Meat is not eaten moderately in Zagreb. Reason enough I should have taken my waitress’ warning seriously. But in the windowless, salmon-tiled basement dining room of Restoran Valentino—a no-English diner on the outskirts of the Croatian capital—an ice-cold liter of red wine going down smoother than it should, Google Translate persuades me to forge ahead.
The waitress raises her eyebrows and chuckles before walking off. The app assures me I’ve ordered a few sausages. But she returns with a stratified platter—heaped layers of french fries, skewered chunks of beef, kielbasa-like links, oblong meat patties, thin steaks, dozens of pita bread wedges and ... a few sausages. A garnish, really. The whole affair would feed 20 people.
I quickly tap into my phone: “I am an idiot! Please bring plates to the other tables for them to share!” I have no idea how that translated in Croatian, but my fellow diners laugh and hoist glasses of wine in honor of the mound of meat we share, a fitting interlude in a weeklong search for something lighter and brighter.
Much of Croatia is coastline, a narrow strip along the Adriatic Sea squeezed between Slovenia to the north and Bosnia and Herzegovina to the south. There, the seafood shines, the flavors of Greece and Italy dominant. But move inland toward Zagreb, and squid and octopus give way to the heft of pork and beef, flavors reminiscent of Hungary and Turkey.
My path to something lighter begins at Dolac Market, a sprawling indoor-outdoor-underground daily event. Everywhere, there are mounds of ghostly white whole heads of cabbage smelling vaguely of vinegar, the result of a year-long fermentation—a tradition the region is famous for.
Fermented cabbage keeps sarma tender abd tangy.
I’d arrived at the cusp of sarma season, that fall-to-winter shoulder when meat-stuffed peppers (locally called paprika) give way to meat-stuffed cabbage leaves, or sarma. Croatians consider them a dish mostly one and the same—a filling of rice, ground pork and seasonings stuffed in either peppers or translucent cabbage leaves. I grew up eating both, to my dismay. A flavorless, heavy filling wrapped in a tasteless, rubbery skin.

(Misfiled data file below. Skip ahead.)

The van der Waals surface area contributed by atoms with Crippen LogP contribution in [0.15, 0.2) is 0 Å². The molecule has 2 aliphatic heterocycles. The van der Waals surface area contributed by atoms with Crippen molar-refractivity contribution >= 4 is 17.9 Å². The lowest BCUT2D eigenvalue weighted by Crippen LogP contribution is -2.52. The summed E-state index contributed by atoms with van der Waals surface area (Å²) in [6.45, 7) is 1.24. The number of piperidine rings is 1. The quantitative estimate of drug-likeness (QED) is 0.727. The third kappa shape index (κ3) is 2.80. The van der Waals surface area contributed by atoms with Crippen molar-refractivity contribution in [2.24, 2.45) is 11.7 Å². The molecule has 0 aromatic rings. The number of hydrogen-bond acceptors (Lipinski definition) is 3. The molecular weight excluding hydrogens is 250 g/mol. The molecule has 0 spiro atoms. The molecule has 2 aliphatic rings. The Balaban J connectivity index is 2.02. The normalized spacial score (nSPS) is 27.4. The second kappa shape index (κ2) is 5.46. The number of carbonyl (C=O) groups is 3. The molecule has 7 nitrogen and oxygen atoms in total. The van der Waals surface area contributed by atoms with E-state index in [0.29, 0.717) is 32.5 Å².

Locals send me down the street to Restoran Stari Fijaker, family-run and specializing in traditional cooking. My table—dressed with a cloth of red hearts, the symbol of the city—fills to capacity. Grilled mushrooms. Beef stew. Stuffed peppers. Mashed potatoes striated with caramelized onions. And, of course, sarma—thick oblongs with a red-flecked sauce spooned over and around. One bite and clearly these are not the stuffed cabbage leaves I loathed as a child.
The filling is meaty and rich, yet bright and complex. Lots of paprika at play. The sauce is much the same, bold with pork and more paprika, yet still light. But the unlikely standout is the cabbage itself. Tangy and tender, not tasteless and tough. In the back kitchen of Stari Fijaker, cook Adrijana Salopek—who goes by Ninja for the headband she wears—shows me how she makes them, a recipe she learned from her grandmother. The secret, of course, is the fermented cabbage, which not only wraps the filling, but also is diced into both it and the sauce the sarma cook in.
"I quickly tap into my phone: 'I am an idiot! Please bring plates to the other tables for them to share!'"
And back at Milk Street, that was our challenge. The rest of the recipe was much as one expects, and we followed Salopek’s with only minor variations, including precooking the rice to ensure it finished in the same time as the meat and opting for the ease of the oven rather than minding a simmering pot. But fermented whole heads of cabbage—essentially sauerkraut that has not been shredded—are hard to come by.
And that fermentation isn’t just a factor of taste, though it contributes significantly so. It also is a matter of texture. The pleasantly crisp, yet still-soft leaves of the sarma I ate got that way thanks to lactic acid fermentation, a natural process in which so-called beneficial bacteria consume the natural sugars in the leaves, breaking down cell walls and softening them in the process.
We tried numerous hacks to replicate this, including microwaving, freezing and boiling. And while we sometimes got the texture right, we never managed the vinegary tang key to brightening the otherwise heavy ingredients. But the solution was in the problem. Boiling the leaves in water didn’t give us the flavor we wanted. But adding vinegar, salt and seasonings to the water did. It was a simple matter to let the leaves slough off from the head as they reached the right texture and flavor.
After that, replicating Salopek’s lighter, brighter take on stuffed cabbage leaves was easy. And frankly, the results were too delicious to share with a restaurant full of strangers.